On June 12 2016, America’s worst mass murder took place at the Pulse Nightclub in Orlando, Florida. It was latino night in the middle of Pride Month and 49 mostly young, LGBTQ and latinx people were murdered.
Pride Month in the USA is a yearly event that commemorates the June 1969 Stonewall riots in Manhattan, an important milestone in the fight for LGBTQ rights and the creation of safe spaces for LGBTQ people to gather and be themselves without fear of arrest.
Pride events attract millions of participants around the world and include pride parades and memorials to commemorate community members who lost their lives to HIV/AIDS and hate crimes.
This year, the Orlando LGBTQ community has created the #HonorThemWithAction campaign as a way for people around the world to recognize the victims of the attack and their families by helping to create a culture of safety, acceptance and equality.
As part of the campaign there are 49 action ideas that will be released over seven weeks. Every Monday seven new daily actions will offer ways for people to reflect on the Orlando tragedy and to act on the campaign’s platform issues. These issues include the Equality March for Unity and Pride, disability rights, elder rights, faith and religion, HIV/AIDS, immigration justice and transphobia.
GLAAD is partnering with the campaign and has released a video of LGBTQ advocates and influencers talking about the need for safe spaces for LGBTQ people.
Without including the Orlando victims, 2016 was the deadliest year on record for the LGBTQ community in the United States according to a report released by the National Coalition of Anti-Violence Programs (NCAVP).
The NCAVP found a 17% increase in hate killings from the previous year, with transgender people the most at risk. In 2016 the NCAVP tracked 21 homicides of transgender and gender-non-conforming people whilst in 2017 they have already tracked 12 transgender homicides with 10 of the victims being transgender women of color.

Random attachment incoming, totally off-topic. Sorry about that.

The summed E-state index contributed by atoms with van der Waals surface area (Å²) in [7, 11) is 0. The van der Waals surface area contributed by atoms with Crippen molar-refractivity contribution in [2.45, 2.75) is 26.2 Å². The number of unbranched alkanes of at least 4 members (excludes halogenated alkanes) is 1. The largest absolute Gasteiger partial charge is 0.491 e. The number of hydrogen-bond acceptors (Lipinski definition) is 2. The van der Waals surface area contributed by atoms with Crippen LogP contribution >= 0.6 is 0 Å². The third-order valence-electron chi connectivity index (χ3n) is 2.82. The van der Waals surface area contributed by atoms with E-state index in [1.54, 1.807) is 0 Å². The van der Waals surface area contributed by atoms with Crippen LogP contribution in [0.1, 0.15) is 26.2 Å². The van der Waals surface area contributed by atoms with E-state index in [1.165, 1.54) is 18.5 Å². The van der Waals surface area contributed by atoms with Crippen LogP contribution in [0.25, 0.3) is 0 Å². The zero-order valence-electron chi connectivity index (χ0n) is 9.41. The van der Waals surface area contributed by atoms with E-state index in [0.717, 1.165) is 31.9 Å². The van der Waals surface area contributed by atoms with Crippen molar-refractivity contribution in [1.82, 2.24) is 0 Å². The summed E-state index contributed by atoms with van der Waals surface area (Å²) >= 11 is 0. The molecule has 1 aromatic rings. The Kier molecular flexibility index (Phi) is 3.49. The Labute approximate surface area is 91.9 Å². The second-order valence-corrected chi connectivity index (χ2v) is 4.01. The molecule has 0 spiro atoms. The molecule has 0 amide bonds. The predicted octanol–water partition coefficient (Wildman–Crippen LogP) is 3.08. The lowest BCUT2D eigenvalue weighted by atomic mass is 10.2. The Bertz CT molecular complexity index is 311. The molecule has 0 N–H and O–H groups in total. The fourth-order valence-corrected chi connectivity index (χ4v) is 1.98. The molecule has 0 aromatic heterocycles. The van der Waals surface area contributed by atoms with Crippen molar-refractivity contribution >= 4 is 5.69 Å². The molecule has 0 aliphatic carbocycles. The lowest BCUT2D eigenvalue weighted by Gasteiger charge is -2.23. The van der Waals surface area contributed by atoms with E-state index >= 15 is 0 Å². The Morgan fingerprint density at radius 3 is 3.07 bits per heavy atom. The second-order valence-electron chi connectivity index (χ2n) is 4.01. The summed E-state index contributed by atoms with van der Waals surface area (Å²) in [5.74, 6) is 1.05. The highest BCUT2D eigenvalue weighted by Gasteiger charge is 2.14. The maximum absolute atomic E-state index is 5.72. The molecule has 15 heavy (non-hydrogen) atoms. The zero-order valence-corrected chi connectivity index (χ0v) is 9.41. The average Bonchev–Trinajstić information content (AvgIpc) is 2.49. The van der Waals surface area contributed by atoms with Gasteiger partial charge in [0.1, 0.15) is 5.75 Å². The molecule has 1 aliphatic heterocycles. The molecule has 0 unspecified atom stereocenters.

These attacks are not happening in isolation. So far in 2017 more than 100 anti-LGBTQ bills been introduced in 29 states in the USA whilst the Trump administration has been criticised for its anti-LGBTQ agenda.
“Recent executive orders as well as ongoing efforts to pass anti-LGBTQ legislation and rollback protections at the city, state, and federal level make LGBTQ people vulnerable to identity-based discrimination as we go about our daily lives," said Beverly Tillery at the New York City Anti-Violence Project.
"These attacks on our communities send the message that discrimination and violence against LGBTQ people is acceptable. Every one of us must call out and resist religious exemption and anti-LGBTQ public accommodation bills for the hateful legislation that they are, and advocate for increased protections for LGBTQ communities on the state and federal level."
To sign up to become a Pulse Partner or learn more about the campaign, click here.